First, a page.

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Amy Pharr (Photo: Columbus County Sheriffs Office)

COLUMBUS COUNTY, NC (WWAY) –A Whiteville woman is charged with possession of marijuana.

The Columbus County Sheriff’s Office says Amy Rebecca Pharr, 55, was arrested during a search of Pharr’s home on Waccamaw Shores Road in Lake Waccamaw.

The Sheriff’s Office says they found two grams of marijuana, drug paraphernalia, and brownies made with marijuana.

Pharr is a nurse practitioner at a medical facility in Whiteville.

Pharr was given a $3,500 bond.

She’s charged with misdemeanor possession and a felony count of maintaining vehicle/dwelling/place for use, sale or storage of controlled substance.


Comment on this Story

  • Heimie Schmelter

    The bottom line is what she was in possession of is currently illegal, that’s just a fact of law. For some odd “reason”, they were able to obtain a search warrant for her residence. THAT in itself is substantial!
    It defeats me that such a woman with advanced degrees and a top of the step nursing career feels the need of jeopardizing or eliminating her career path because of illegal drugs. If pot was so important to her to take that risk, she was likely mis-aligned in her career duties as well.
    I WOULDN’T want her working on me as a medical professional!
    So bring it on all of you potheads complaining about drugs and law, the top of your career consists of learning to say, “Paper or Plastic ma’am?”.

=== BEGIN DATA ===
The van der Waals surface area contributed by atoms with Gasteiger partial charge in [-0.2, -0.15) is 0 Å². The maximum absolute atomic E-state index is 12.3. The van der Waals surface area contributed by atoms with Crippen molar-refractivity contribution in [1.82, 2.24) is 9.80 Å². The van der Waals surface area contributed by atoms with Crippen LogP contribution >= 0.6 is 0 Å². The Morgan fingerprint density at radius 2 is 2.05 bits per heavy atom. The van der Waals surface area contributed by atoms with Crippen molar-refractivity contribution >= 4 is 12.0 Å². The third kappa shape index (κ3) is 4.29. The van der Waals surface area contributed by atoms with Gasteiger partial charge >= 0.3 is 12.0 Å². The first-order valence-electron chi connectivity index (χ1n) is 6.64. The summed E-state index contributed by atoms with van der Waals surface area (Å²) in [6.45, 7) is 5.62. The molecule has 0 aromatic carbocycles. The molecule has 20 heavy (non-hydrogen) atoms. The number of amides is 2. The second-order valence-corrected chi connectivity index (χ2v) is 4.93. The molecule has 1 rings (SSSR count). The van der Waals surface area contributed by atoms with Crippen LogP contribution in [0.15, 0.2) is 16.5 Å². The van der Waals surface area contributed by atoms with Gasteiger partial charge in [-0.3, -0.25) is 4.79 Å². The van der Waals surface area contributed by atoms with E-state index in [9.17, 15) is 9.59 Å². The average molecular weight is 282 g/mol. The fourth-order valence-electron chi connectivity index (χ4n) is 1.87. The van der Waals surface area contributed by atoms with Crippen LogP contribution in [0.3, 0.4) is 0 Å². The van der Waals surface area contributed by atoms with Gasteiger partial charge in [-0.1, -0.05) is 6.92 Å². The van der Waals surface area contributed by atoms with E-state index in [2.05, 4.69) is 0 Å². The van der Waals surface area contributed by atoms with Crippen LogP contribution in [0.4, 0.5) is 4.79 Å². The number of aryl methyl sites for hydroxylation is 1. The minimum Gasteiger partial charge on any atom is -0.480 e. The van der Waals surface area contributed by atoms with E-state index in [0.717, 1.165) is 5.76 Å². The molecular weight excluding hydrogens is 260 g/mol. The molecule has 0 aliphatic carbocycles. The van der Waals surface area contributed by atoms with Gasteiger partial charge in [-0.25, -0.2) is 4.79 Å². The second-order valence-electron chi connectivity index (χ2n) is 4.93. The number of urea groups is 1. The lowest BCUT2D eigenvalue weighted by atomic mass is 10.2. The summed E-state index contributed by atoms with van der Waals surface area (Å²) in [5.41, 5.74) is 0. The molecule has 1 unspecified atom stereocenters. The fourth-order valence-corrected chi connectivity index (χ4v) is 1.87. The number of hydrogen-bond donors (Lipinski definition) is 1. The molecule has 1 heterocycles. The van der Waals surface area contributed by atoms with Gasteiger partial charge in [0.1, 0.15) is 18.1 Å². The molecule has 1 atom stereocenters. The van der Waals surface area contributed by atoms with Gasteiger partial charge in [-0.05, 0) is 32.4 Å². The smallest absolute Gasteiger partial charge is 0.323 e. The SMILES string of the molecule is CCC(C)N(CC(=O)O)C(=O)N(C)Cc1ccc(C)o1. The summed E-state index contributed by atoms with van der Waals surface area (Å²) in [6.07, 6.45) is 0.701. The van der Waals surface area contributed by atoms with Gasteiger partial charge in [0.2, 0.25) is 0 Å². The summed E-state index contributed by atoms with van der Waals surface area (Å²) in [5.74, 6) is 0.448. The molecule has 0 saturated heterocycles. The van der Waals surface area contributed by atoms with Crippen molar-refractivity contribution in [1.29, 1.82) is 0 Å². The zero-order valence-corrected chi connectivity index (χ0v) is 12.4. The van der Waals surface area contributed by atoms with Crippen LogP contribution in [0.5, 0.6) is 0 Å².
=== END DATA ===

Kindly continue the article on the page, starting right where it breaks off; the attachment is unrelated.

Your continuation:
• REALConservative

      Yes, and once it was a crime to run away from the plantation, it was illegal for certain people to go to certain schools or sit on certain places on the bus or vote…but hey, mindlessly support idiotic, even unethical jobs because it’s “just a fact of law,” right?

      You can be defeated. What we want to know is why you are so accepting of gov’t processes that think it’s OK to ruin someone’s career over any volume of plant, let alone the tiny amount here.

      You can shuffle along with the rest of the “it’s the law” zombies, but there are millions of us who have stopped asking permission and will be just fine no matter how many gov’t stooges try to make people criminals because of agriculture and baked goods.

      • Guest2020

        She knew it was illegal. If her career is ruined, then it’s on her and no one else.

      • REALConservative

        So there you go hiding from the larger discussion we should’ve been having.

        You know, abortion is legal, too, so why don’t the Pro-life people just accept it and get on with their lives?

        I support the position of pro life people to change legislation on abortion, don’t you? It is the same principle here.

      • Heimie Schmelter

        Yeah? Then you go ahead and shuffle around with your three remaining brain cells high on pot, forgetting where you came from or what you were going to do, that’s your choice. And you want to call me a “zombie”? Really? Go eat another pack of cookies…doooooood. Flying planes, captaining vessels and practicing medicine isn’t for those that live to get high and and break the law to do it!

      • REALConservative

        Instead of repeating what your straw man boyfriend told you while you cuddled, why don’t you address the comment? The recreational use of marijuana is stupid and immoral, but it’s none of my business if people want to use it, and the war on marijuana is more harmful to people than the use of the plant.